Tag Archives | Chemicals

Thousands of US Children Eat Laundry Pods Yearly

Credit: U.S. Consumer Product Safety Commission

Credit: U.S. Consumer Product Safety Commission

Yum?

via Live Science:

Thousands of young children in the United States have ingested laundry detergent pods in recent years, and now researchers are calling for safer packing of the colorful capsules, according to a new study.

From 2012 through 2013, U.S. poison control centers received more than 17,000 calls related tolaundry pods with children younger than age 6, the new study found.

About 80 percent of the calls (more than 13,000 cases) were for children who had ingested the pods. In other cases, some children had burst open the pods and exposed their eyes to the chemicals, while others inhaled detergent from the pods.

Most calls (two-thirds) involved children who were 1 or 2 years old, the study found. These are the ages at which children are becoming mobile and commonly place objects in their mouths, according to researchers from Nationwide Children’s Hospital in Columbus, Ohio.

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Weekly Poll Update: ‘What current issue is most important?’

Old Poll

Our first weekly poll was a relative success. In light of our soon-to-be released Boredom, we asked your opinions on one of the issues raised in the film. It seems the majority of you agree with director Albert Nerenberg’s conclusion. The results are below:

Are Smart Phones Making Us More Bored?

  • Yes (69%, 121 Votes)
  • No (31%, 54 Votes)

Total Voters: 175

Poll

New Poll

This week’s poll is comparatively longer: “What current issue is most important?” For each answer (except Immigration and Guns rights), we have a documentary that addresses said issue. I’ve linked them, if any of you are interested.

· Climate Change – Greedy Lying BastardsUnacceptable Levels, Into the Cold

· Overuse of chemicals and plastics – Tapped, Unacceptable Levels

· Education – Boredom, Equation of Life, Journey of the UniverseDrawing with Mark

· Disappearance of Bees – Bee People, Vanishing of the Bees

· NSA/Government Surveillance – War on Whistleblowers

· Corporate Corruption – Koch Brothers Exposed, Greedy Lying Bastards, Mobilize

· Immigration

· Economy (in general) – In Debt We Trust

· Military-industrial complex – Unmanned: America’s Drone Wars, Whittle: The Jet Pioneer, Iraq for Sale: The War Profiteers

· Gun rights

· Gay rights – The Topp Twins: Untouchable Girls

· Torture and Government Conspiracy – Doctors of the Dark Side

· Religion – American Jesus, Exorcist in the 21st Century

Another Shameless Plug: Since I’ve already shamelessly promoted a dozen or so of TDC’s films, I might as well do another plug about our new donate button.… Read the rest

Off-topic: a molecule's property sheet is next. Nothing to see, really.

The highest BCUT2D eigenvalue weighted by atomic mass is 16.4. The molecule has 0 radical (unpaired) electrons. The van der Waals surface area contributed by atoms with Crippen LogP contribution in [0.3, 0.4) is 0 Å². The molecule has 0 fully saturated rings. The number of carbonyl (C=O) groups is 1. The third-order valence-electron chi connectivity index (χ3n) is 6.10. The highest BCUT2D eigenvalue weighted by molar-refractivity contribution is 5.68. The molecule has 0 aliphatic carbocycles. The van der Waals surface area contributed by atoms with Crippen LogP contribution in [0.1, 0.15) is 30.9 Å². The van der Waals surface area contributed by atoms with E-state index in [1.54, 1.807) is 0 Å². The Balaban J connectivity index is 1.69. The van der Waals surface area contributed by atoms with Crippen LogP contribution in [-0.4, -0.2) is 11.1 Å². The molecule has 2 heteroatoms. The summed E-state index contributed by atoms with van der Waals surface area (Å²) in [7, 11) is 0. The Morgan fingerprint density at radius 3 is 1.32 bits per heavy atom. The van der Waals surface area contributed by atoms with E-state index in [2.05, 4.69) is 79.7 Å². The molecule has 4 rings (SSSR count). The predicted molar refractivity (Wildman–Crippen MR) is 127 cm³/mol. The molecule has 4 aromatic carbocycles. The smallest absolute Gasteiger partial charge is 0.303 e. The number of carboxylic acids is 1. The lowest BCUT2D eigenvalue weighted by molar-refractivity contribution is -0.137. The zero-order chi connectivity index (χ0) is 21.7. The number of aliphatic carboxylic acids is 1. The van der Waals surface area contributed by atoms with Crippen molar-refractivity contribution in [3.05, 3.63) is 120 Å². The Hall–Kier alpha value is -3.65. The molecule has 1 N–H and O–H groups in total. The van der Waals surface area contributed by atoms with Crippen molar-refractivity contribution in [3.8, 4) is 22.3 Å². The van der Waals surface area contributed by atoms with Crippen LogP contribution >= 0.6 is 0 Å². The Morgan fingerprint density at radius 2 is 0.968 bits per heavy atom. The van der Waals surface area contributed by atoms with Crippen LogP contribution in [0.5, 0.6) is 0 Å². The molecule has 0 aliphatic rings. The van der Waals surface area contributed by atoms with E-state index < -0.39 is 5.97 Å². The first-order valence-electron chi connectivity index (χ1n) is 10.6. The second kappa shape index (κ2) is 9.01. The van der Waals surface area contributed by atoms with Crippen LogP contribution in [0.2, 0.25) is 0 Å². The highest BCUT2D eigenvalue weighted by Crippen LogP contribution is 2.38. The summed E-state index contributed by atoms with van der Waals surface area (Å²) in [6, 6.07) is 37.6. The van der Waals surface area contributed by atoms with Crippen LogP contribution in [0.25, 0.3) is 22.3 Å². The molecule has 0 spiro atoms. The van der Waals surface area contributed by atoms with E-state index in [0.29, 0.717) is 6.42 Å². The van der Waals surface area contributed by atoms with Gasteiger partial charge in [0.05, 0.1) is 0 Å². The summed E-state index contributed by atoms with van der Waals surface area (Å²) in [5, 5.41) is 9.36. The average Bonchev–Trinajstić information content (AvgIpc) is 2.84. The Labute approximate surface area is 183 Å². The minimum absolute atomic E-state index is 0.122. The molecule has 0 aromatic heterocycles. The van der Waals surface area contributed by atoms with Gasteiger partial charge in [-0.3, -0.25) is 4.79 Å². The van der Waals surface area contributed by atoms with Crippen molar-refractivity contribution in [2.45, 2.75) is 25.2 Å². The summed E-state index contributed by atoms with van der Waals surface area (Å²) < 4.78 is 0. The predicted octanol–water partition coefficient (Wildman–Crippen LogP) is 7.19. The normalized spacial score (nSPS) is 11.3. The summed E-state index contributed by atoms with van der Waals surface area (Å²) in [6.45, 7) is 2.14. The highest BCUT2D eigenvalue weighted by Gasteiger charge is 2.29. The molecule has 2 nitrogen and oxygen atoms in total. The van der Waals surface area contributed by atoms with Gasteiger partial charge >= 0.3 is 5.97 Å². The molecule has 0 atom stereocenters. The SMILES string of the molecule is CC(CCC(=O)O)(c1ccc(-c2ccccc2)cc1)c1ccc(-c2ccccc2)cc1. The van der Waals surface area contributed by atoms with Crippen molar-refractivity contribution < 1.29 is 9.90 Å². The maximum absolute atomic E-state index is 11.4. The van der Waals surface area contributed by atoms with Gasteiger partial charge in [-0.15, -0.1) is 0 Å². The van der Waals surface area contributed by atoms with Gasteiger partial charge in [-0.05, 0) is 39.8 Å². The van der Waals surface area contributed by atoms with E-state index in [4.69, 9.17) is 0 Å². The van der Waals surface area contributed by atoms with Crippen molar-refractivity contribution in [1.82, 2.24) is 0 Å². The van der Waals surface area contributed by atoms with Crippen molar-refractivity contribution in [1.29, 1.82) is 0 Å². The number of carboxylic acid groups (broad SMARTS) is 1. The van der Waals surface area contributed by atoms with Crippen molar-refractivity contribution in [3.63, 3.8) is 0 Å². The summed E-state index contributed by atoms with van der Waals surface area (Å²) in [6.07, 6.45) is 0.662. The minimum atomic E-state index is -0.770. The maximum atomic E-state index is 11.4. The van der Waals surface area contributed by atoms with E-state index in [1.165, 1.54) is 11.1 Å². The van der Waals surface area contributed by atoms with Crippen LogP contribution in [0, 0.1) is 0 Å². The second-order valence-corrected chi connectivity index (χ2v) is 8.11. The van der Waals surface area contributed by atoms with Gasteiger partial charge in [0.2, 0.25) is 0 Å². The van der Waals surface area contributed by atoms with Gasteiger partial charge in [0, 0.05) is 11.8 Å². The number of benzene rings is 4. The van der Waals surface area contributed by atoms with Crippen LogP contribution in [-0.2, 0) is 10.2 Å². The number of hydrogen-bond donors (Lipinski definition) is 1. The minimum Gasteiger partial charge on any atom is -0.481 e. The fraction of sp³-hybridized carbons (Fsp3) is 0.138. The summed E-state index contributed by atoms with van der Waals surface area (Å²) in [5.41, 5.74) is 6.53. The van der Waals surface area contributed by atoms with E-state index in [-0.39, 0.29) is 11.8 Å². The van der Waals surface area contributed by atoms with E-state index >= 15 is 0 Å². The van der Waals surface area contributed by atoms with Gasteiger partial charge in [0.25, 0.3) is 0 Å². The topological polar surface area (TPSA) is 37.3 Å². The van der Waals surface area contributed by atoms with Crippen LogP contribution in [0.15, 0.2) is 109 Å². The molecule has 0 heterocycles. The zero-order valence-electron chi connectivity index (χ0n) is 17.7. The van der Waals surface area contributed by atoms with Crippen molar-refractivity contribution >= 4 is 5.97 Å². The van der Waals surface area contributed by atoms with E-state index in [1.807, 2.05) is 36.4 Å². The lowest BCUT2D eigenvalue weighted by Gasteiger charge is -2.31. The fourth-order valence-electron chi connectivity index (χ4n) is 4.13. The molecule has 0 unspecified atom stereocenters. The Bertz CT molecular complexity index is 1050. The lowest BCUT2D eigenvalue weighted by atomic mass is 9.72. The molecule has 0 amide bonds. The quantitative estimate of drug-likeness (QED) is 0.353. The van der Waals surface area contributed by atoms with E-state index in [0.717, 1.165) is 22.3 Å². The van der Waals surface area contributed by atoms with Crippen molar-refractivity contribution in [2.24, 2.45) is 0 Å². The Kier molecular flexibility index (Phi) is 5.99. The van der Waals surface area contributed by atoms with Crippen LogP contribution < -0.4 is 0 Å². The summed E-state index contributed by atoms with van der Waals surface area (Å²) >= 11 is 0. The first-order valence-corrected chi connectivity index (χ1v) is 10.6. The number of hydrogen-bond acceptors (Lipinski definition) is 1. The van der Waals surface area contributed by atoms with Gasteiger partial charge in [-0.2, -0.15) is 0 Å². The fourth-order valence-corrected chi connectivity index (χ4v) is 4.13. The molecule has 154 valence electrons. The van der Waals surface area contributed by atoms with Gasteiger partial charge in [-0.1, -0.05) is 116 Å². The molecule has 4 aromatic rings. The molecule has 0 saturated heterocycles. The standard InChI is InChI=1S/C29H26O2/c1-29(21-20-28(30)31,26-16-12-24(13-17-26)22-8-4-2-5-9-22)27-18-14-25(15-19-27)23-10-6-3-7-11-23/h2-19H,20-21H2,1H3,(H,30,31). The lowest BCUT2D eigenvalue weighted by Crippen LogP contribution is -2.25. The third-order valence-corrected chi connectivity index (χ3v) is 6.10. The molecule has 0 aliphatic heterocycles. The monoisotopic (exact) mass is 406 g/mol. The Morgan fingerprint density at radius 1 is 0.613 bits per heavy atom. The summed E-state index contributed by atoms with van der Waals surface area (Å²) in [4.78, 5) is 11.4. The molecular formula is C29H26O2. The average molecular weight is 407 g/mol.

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The Difference Between a Farmer and a Global Chemical Corporation

500px-Dow_Chemical_logo.svgAndrea Brower writes at Common Dreams:

We are witnessing a strange, though remarkably predictable public discourse, where State lawmakers claim that those “truly serious about supporting local farmers” must abolish Counties’ rights “forever,” and transnational corporations call themselves “farmers.” Legislators attempt to contort the “Right to Farm” into a mechanism for chemical companies to evade health and environmental concerns, as water grabs by these same companies undermine the actual rights of farmers. Meanwhile, the Hawaii Farm Bureau advocates the interests of a few mega-corporations as synonymous with the interests of local farmers (despite never having asked the farmer members that they professedly speak for).

The intentional blurring in the difference between farmers, and the global corporations that use Hawaii as a testing ground for their new technologies, demands some clarity.

Dow is the largest chemical company in the US. Their list of manufactured goods includes napalm, chlorpyrifos (used as a nerve gas during World War II), plastics and Styrofoam.

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Is the USDA Really Dumb Enough To Approve Agent Orange Corn?

500px-Dow_Chemical_logo.svgJohn Robbins writes at Common Dreams:

The Obama administration announced last week that it expects to approve corn and soybeans that have been genetically engineered by Dow Chemical company to tolerate the toxic herbicide — 2,4-D. They are planning this approval despite the fact that use of this herbicide is associated with increased rates of deadly immune system cancers, Parkinson’s disease, endocrine disruption, birth defects, and many other serious kinds of illness and reproductive problems.

Weed ecologists are unanimous in warning that approval of these crops will lead to vast increases in the use of this poisonous chemical. Researchers at Penn State say that in soybeans alone, planting of crops resistant to 2,4-D would increase the amount of 2,4-D sprayed on American fields to 100 million pounds per year — four times the current level. The researchers predict a cascade of negative environmental impacts, and add that the increasing use of the herbicide would actually worsen the epidemic of superweeds it is intended to address, by causing weeds to become resistant to multiple herbicides.

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Pesticides Are Making Bees Smaller And Weaker

beesBut surely widespread pesticide usage wouldn’t have similar subtle effects on the growth and development of humans.Via the Guardian:

Bumblebees could be shrinking because of exposure to a widely-used pesticide, a study suggests.

Scientists in the UK conducted laboratory tests which showed how a pyrethroid pesticide stunted the growth of worker bumblebee larvae, causing them to hatch out reduced in size.

Pyrethroid pesticides are commonly used on flowering crops to prevent insect damage. The study, the first to examine the pesticides’ impact across the entire lifecycle of bumblebees, tracked the growth of bee colonies over a four month period.